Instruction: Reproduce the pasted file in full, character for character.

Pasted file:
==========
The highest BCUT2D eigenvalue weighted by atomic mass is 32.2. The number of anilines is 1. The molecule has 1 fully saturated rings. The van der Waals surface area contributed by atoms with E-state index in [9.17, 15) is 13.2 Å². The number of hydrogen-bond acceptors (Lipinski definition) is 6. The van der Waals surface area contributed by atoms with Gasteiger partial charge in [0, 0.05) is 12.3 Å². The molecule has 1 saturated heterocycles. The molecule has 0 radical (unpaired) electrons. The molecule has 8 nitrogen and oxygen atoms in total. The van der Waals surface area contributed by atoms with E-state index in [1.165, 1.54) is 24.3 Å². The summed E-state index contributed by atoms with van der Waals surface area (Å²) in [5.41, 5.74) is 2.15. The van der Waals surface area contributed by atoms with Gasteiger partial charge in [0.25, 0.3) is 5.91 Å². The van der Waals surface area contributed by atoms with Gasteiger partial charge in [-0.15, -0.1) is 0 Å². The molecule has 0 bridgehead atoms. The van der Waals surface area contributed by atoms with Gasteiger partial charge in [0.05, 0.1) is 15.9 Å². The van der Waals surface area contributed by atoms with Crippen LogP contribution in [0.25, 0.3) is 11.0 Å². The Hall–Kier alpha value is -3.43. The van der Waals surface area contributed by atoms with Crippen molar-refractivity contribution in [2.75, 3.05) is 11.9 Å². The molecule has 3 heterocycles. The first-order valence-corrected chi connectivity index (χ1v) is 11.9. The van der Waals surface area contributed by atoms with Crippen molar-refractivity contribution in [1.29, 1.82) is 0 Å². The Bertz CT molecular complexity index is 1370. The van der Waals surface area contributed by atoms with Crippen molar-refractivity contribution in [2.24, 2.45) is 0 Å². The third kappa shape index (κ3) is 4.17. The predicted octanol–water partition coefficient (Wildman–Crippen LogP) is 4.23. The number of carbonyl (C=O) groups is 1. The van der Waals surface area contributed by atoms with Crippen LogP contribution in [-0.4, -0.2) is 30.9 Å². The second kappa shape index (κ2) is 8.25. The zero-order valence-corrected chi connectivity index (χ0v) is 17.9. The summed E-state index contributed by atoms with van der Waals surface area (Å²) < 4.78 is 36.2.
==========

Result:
The highest BCUT2D eigenvalue weighted by atomic mass is 32.2. The number of anilines is 1. The molecule has 1 fully saturated rings. The van der Waals surface area contributed by atoms with E-state index in [9.17, 15) is 13.2 Å². The number of hydrogen-bond acceptors (Lipinski definition) is 6. The van der Waals surface area contributed by atoms with Gasteiger partial charge in [0, 0.05) is 12.3 Å². The molecule has 1 saturated heterocycles. The molecule has 0 radical (unpaired) electrons. The molecule has 8 nitrogen and oxygen atoms in total. The van der Waals surface area contributed by atoms with E-state index in [1.165, 1.54) is 24.3 Å². The summed E-state index contributed by atoms with van der Waals surface area (Å²) in [5.41, 5.74) is 2.15. The van der Waals surface area contributed by atoms with Gasteiger partial charge in [0.25, 0.3) is 5.91 Å². The van der Waals surface area contributed by atoms with Gasteiger partial charge in [-0.15, -0.1) is 0 Å². The molecule has 0 bridgehead atoms. The van der Waals surface area contributed by atoms with Gasteiger partial charge in [0.05, 0.1) is 15.9 Å². The van der Waals surface area contributed by atoms with Crippen LogP contribution in [0.25, 0.3) is 11.0 Å². The Hall–Kier alpha value is -3.43. The van der Waals surface area contributed by atoms with Crippen molar-refractivity contribution in [2.75, 3.05) is 11.9 Å². The molecule has 3 heterocycles. The first-order valence-corrected chi connectivity index (χ1v) is 11.9. The van der Waals surface area contributed by atoms with Crippen molar-refractivity contribution in [1.29, 1.82) is 0 Å². The Bertz CT molecular complexity index is 1370. The van der Waals surface area contributed by atoms with Crippen molar-refractivity contribution in [2.24, 2.45) is 0 Å². The third kappa shape index (κ3) is 4.17. The predicted octanol–water partition coefficient (Wildman–Crippen LogP) is 4.23. The number of carbonyl (C=O) groups is 1. The van der Waals surface area contributed by atoms with Crippen LogP contribution in [-0.4, -0.2) is 30.9 Å². The second kappa shape index (κ2) is 8.25. The zero-order valence-corrected chi connectivity index (χ0v) is 17.9. The summed E-state index contributed by atoms with van der Waals surface area (Å²) < 4.78 is 36.2.